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I feel a bit lazy, for I don't want to seek an answer myself in some textbook – because I fear it'd cost me too much time while someone here can easily just knock out the answer. I hope that's OK. (Do we have a policy on such questions?)

I'm just wondering: Why is it that (according to wikipedia) the signature of a group (or ring, field) contains a unary function “${}^{-1}$” for inversion? Does it make any difference to describing the theory of groups if someone leaves it out and replace its role by postulating the mere existence of invertible elements in the theory? (Like adding $\forall x \exists y\ (x\cdot y = 1 = y \cdot x)$ to the theory?)

(I have poor background in mathematical logic and model theory. So I apologise if the question was ill-put.)

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It makes no difference in terms of the strength of the theory. However, it may be more elegant to state the axioms using the inverse function, rather than having to "talk around" it with many additional quantifiers. In particular, when we have the inverse function symbol, the axioms of group theory can be stated with no existential quantifiers at all, and there are some techniques in model theory that work better with "universal" theories like that. –  Carl Mummert Nov 24 '12 at 19:19

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No, it doesn't make any difference. From the other group axioms you can prove that inverses, if they exist, are unique, so if you have $\forall x\exists y(xy=1=yx)$, you can use that to construct the inversion function uniquely whenever you need it.

Similarly, you can either consider the identity element to be part of the group ("a group is a quadruple $(A,\ast,(\cdot)^{-1},1)$ such that ..."), or just make it a group axiom that something that behaves like the identity exists. Again, since an identity is necessarily unique, this does not make a large difference.

You can find textbooks that take either approach. Sometimes the choice is informed by technical convenience, such as if one wants to fit groups into some general framework for algebraic structures that doesn't deal well with existentially quantified axioms. Then considering the identity and inversion to be group operations rather than axioms will be an advantage.

Note that things can go differently in algebraic structures other than groups. For example, a monoid is like a group except that it doesn't necessarily have inverses. A monoid must have an identity element, though, and just like for groups one easily proves that the identity element is unique. However, it turns out to be essential to insist that the identity in a monoid is a designated element (or in other words, an operation with no inputs), and not just one that is assumed to exist.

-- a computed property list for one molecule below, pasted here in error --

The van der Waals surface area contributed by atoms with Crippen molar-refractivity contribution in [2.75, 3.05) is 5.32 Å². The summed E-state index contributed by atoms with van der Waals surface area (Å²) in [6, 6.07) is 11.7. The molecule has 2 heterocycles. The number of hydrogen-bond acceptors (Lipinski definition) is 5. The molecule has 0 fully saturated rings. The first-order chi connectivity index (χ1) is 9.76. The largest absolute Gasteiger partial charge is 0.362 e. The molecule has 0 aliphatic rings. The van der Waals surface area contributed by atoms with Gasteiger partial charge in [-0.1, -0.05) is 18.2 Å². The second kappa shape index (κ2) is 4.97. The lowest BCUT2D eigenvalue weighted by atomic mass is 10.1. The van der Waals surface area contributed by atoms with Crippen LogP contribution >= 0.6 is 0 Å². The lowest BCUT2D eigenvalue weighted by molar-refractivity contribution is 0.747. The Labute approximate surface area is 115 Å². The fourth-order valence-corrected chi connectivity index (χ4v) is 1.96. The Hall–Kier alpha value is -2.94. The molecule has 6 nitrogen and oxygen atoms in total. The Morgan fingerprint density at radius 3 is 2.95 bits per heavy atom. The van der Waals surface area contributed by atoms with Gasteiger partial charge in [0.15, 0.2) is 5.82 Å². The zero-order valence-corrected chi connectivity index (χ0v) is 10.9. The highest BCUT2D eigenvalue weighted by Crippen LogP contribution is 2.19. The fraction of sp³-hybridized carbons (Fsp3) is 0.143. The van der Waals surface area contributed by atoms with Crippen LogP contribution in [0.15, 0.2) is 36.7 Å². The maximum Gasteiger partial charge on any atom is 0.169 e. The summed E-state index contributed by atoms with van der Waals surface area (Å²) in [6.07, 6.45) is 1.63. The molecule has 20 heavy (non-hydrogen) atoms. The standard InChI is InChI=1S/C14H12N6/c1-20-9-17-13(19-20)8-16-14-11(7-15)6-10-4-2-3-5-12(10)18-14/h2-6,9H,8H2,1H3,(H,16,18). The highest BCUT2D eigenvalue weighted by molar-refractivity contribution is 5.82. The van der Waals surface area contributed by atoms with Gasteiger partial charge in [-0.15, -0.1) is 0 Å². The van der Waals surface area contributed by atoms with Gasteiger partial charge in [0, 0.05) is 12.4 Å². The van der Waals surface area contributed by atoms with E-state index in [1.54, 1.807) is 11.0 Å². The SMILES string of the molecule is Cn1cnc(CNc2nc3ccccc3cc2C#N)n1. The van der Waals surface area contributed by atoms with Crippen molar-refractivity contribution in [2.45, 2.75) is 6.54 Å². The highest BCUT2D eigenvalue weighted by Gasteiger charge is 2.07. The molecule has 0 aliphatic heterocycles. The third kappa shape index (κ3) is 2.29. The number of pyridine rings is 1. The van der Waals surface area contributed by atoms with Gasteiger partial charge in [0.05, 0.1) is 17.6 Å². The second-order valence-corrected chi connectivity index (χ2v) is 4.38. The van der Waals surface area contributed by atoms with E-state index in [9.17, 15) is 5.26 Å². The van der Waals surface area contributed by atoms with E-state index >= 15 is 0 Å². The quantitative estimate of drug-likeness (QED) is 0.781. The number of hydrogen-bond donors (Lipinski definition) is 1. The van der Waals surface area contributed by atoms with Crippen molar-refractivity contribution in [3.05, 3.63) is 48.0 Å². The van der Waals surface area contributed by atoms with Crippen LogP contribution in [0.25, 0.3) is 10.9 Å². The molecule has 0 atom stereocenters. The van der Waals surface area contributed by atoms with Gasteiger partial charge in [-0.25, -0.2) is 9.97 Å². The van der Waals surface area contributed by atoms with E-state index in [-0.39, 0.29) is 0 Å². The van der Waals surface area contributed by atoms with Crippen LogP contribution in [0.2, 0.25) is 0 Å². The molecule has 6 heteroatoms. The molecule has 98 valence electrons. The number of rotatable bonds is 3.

The problem is that monoid homomorphisms are supposed to take identities to identities, and this is not implied simply by requiring that the homomorphism preserves the binary operation. Otherwise a monoid homomorphism from the trivial monoid $\{0\}$ could take $0$ to any idempotent element of the target monoid, and we don't want that. (This is not a problem for groups, because groups have no idempotent elements other than the identity).

So if we want to define a "homomorphism" generally as "a map that commutes with all of the operations in our algebraic structure", then we had better consider the identity element of a monoid to be an operation.

(Arguably, this generic sense of "homomorphism" in an example of a "general framework for algebraic structures that doesn't deal well with existentially quantified axioms").

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Thanks. Is it formally possible to define new objects in a given theory? Say, naming the inverse of $x$, which is given by the group axioms, $-x$? Hm, I guess it is. Somehow this bugs me, though. –  k.stm Nov 24 '12 at 18:52
@K.Stm.: From a logical point of view (sorry, I overlooked your tags and ranted about algebra instead), the general property is: Whenever you have a theory the proves $\forall x\forall y\exists z.\phi(x,y,z)$, you can choose to extend the language of the theory with a new function symbol $f$ and add a new axiom $\forall x\forall y.\phi(x,y,f(x,y))$. The enhanced theory will then be a conservative extension of the old one -- that is, every theorem of the new theory that doesn't mention $f$ is necessarily a theorem of the original theory. (This is most easily shown by model theory). –  Henning Makholm Nov 24 '12 at 19:05
... The exception to this is if your original theory has axiom schemata of the "you can put any wff you like here" variety (such as the induction axiom in PA). Then the axiom schema in the enhanced theory becomes "you can put any wff _that doesn't mention $f$_ here", unless you invoke some stronger hypotheses -- such as $\forall x\forall y\exists!z.\phi(x,y,z)$. –  Henning Makholm Nov 24 '12 at 19:10

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